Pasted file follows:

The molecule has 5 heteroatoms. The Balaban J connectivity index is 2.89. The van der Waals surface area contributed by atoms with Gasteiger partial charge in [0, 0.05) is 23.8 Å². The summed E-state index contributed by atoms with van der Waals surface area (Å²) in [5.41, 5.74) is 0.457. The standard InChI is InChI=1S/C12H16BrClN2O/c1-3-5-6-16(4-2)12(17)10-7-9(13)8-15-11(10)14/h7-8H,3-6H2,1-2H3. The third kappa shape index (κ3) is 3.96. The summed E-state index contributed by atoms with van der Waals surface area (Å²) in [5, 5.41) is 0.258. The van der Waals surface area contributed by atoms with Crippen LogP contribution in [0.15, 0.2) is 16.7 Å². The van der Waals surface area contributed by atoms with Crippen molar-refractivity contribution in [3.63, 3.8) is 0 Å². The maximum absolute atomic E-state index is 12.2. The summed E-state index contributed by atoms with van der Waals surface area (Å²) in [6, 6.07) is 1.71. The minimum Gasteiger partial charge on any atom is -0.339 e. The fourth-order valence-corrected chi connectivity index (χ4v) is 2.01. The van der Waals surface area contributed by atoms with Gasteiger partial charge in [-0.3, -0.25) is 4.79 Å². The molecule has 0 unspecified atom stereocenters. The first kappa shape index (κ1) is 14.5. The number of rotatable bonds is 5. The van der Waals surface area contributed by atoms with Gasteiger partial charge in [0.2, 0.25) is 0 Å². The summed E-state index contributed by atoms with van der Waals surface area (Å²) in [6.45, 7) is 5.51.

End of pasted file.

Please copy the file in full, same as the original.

The molecule has 5 heteroatoms. The Balaban J connectivity index is 2.89. The van der Waals surface area contributed by atoms with Gasteiger partial charge in [0, 0.05) is 23.8 Å². The summed E-state index contributed by atoms with van der Waals surface area (Å²) in [5.41, 5.74) is 0.457. The standard InChI is InChI=1S/C12H16BrClN2O/c1-3-5-6-16(4-2)12(17)10-7-9(13)8-15-11(10)14/h7-8H,3-6H2,1-2H3. The third kappa shape index (κ3) is 3.96. The summed E-state index contributed by atoms with van der Waals surface area (Å²) in [5, 5.41) is 0.258. The van der Waals surface area contributed by atoms with Crippen LogP contribution in [0.15, 0.2) is 16.7 Å². The van der Waals surface area contributed by atoms with Crippen molar-refractivity contribution in [3.63, 3.8) is 0 Å². The maximum absolute atomic E-state index is 12.2. The summed E-state index contributed by atoms with van der Waals surface area (Å²) in [6, 6.07) is 1.71. The minimum Gasteiger partial charge on any atom is -0.339 e. The fourth-order valence-corrected chi connectivity index (χ4v) is 2.01. The van der Waals surface area contributed by atoms with Gasteiger partial charge in [-0.3, -0.25) is 4.79 Å². The molecule has 0 unspecified atom stereocenters. The first kappa shape index (κ1) is 14.5. The number of rotatable bonds is 5. The van der Waals surface area contributed by atoms with Gasteiger partial charge in [0.2, 0.25) is 0 Å². The summed E-state index contributed by atoms with van der Waals surface area (Å²) in [6.45, 7) is 5.51.